Packet radio with Baofeng UV-5R with PTT control

It’s taken me a while to get this working but here is a collection of what I did to get packet working.

For those that don’t know, packet is a form of digital radio communication based on x.25 called ax.25 meaning amateur x.25. It sounds just like your modem back in the AOL days.

Hooking up a sound modem to a baofeng uv5R is difficult. The PTT ground will close when you plug the speaker and mic into a laptop. Some people switch to VOX which may work well on APRS but not packet.


A sound Modem. PC based is easiest. I used SoundModem from

A terminal. PC based is easiest. I use AGWterminal from

Once you have the software installed, you’ll need to build or purchase some items.

Easy Digi is the cheapest and easiest way to solve the PTT ground problem. This is needed for APRS and Packet with a PC. You can find easy digi for $8 on ebay –

It comes with instructions on how to build the board.

Follow this diagram for wiring.

Once it’s built you’ll need to use 3.5mm and 2.5mm headphone wires for your PC and your HT. Ebay is a great place for these. Pickup a serial to USB adapter as well.

Some issues I’ve started to notice is the PTT will hang for a bit. Also be aware that if the PTT is on any windows sounds will go through to the packet net. It’s easiest to mute those sounds while doing packet.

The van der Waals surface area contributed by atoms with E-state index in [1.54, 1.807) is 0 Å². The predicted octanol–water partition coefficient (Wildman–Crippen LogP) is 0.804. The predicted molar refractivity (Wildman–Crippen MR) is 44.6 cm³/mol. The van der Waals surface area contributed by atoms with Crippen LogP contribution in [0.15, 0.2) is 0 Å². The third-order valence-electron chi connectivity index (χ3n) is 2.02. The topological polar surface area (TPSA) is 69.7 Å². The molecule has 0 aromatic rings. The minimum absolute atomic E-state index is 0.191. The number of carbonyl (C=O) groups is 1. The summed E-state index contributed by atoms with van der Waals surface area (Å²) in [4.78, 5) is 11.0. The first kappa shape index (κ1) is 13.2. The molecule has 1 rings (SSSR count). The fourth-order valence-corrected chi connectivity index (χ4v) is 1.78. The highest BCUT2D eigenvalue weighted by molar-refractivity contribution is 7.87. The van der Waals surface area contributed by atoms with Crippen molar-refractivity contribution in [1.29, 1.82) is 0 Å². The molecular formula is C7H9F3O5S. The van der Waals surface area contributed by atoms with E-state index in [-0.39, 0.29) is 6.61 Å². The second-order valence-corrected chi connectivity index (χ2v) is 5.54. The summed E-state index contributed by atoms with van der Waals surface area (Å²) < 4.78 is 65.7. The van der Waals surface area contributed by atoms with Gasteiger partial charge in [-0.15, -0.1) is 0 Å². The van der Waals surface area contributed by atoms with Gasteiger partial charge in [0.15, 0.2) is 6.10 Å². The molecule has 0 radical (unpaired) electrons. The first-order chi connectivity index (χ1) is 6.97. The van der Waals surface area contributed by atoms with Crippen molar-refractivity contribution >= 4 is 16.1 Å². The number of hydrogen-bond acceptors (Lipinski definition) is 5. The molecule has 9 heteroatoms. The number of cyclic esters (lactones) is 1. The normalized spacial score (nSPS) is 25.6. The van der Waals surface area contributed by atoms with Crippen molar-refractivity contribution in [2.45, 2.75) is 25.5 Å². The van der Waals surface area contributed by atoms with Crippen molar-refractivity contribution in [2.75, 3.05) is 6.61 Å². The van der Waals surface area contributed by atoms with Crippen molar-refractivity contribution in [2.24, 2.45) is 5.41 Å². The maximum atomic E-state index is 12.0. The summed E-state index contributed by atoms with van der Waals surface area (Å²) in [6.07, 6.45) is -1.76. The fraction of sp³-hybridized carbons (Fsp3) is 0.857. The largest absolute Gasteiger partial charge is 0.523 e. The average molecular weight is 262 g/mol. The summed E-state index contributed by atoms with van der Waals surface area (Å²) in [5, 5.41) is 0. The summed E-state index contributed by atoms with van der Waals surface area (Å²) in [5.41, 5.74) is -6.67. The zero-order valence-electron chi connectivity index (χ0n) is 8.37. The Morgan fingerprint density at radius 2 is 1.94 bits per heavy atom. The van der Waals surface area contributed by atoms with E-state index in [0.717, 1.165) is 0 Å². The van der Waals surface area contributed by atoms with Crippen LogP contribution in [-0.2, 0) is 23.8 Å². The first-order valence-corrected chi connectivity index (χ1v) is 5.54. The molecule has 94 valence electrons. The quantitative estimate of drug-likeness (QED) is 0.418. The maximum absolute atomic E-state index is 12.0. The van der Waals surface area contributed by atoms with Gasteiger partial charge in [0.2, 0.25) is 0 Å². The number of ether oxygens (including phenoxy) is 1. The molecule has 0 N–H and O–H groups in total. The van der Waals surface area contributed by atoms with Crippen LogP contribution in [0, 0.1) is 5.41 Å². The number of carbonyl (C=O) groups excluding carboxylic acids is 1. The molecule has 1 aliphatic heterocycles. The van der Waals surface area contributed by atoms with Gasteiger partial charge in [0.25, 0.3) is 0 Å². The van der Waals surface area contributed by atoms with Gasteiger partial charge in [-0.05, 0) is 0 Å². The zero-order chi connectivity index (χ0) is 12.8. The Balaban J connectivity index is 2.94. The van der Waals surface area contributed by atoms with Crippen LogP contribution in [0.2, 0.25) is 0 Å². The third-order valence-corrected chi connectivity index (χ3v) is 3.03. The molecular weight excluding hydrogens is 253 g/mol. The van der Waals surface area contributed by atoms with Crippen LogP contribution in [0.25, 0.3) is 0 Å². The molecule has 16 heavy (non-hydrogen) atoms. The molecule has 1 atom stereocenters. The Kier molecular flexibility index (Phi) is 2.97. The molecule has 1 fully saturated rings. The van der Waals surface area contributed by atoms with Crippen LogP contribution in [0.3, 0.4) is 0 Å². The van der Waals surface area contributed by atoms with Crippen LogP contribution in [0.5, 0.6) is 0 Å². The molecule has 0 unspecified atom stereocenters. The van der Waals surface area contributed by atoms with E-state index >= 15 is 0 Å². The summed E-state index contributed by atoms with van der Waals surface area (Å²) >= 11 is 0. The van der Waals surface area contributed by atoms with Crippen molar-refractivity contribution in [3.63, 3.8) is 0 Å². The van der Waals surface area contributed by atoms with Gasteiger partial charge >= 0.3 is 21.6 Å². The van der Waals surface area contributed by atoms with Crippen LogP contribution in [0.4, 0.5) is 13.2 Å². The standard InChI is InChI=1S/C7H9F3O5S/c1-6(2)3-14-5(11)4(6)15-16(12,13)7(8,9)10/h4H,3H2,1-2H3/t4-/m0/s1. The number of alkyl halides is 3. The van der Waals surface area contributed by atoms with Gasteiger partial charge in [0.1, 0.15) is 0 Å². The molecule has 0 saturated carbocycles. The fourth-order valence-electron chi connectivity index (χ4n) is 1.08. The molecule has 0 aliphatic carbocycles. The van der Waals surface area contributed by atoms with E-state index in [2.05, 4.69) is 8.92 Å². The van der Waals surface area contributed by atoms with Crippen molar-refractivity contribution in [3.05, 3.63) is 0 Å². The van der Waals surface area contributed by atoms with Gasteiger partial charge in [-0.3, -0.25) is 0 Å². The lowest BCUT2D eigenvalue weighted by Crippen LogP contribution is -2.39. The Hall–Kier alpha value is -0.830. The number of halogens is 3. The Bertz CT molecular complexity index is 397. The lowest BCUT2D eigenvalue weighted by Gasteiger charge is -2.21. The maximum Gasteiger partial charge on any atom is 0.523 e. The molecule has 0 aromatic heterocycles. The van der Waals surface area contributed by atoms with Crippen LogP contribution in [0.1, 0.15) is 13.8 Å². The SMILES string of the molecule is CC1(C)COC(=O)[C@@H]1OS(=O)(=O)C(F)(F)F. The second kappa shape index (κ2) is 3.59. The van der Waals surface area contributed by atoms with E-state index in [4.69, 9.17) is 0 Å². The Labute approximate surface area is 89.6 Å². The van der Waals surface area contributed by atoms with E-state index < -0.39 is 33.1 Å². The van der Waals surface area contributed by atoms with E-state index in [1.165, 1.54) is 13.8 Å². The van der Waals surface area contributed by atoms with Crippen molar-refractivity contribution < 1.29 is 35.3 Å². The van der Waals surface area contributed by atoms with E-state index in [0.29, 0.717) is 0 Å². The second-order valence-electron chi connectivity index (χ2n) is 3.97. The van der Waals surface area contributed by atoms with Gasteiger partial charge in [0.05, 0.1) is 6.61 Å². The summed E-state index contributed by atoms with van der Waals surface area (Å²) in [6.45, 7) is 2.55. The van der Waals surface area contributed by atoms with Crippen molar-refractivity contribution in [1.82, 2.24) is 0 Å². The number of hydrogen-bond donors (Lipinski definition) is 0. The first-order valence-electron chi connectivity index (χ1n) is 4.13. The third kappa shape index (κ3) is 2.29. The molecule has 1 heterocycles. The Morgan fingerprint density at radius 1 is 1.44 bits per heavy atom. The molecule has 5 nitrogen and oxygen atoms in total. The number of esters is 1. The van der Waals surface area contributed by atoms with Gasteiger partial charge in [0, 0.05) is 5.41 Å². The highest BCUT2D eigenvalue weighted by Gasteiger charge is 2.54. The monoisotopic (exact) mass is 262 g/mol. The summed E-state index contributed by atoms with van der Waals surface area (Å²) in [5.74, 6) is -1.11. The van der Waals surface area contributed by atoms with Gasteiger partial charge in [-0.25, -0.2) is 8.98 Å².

How to disable SELinux temporarily or permanently in Centos 6/7 and RHEL 6/7

SELinux is described as a mandatory access control (MAC) security structure executed in the kernel. SELinux offers a means of enforcing some security policies which would otherwise not be effectively implemented by a System Administrator.

The SELinux feature or service is enabled by default, due to this some applications on your system may not actually support this security mechanism. Therefore, to make such applications function normally, you have to disable or turn off SELinux.

# sestatus

Disable SELinux Temporarily

To disable SELinux temporarily, issue the command below as root:

# echo 0 > /selinux/enforce

Alternatively, you can use the setenforce tool:

# setenforce 0

Else, use the Permissive option instead of 0:

# setenforce Permissive

Disable SELinux Permanently

To permanently disable SELinux, use your favorite text editor to open the file /etc/sysconfig/selinux

# nano /etc/sysconfig/selinux

Then change the directive SELinux=enforcing to SELinux=disabled


Then, save and exit the file, for the changes to take effect, you need to reboot your system and then check the status of SELinux using sestatus:

# sestatus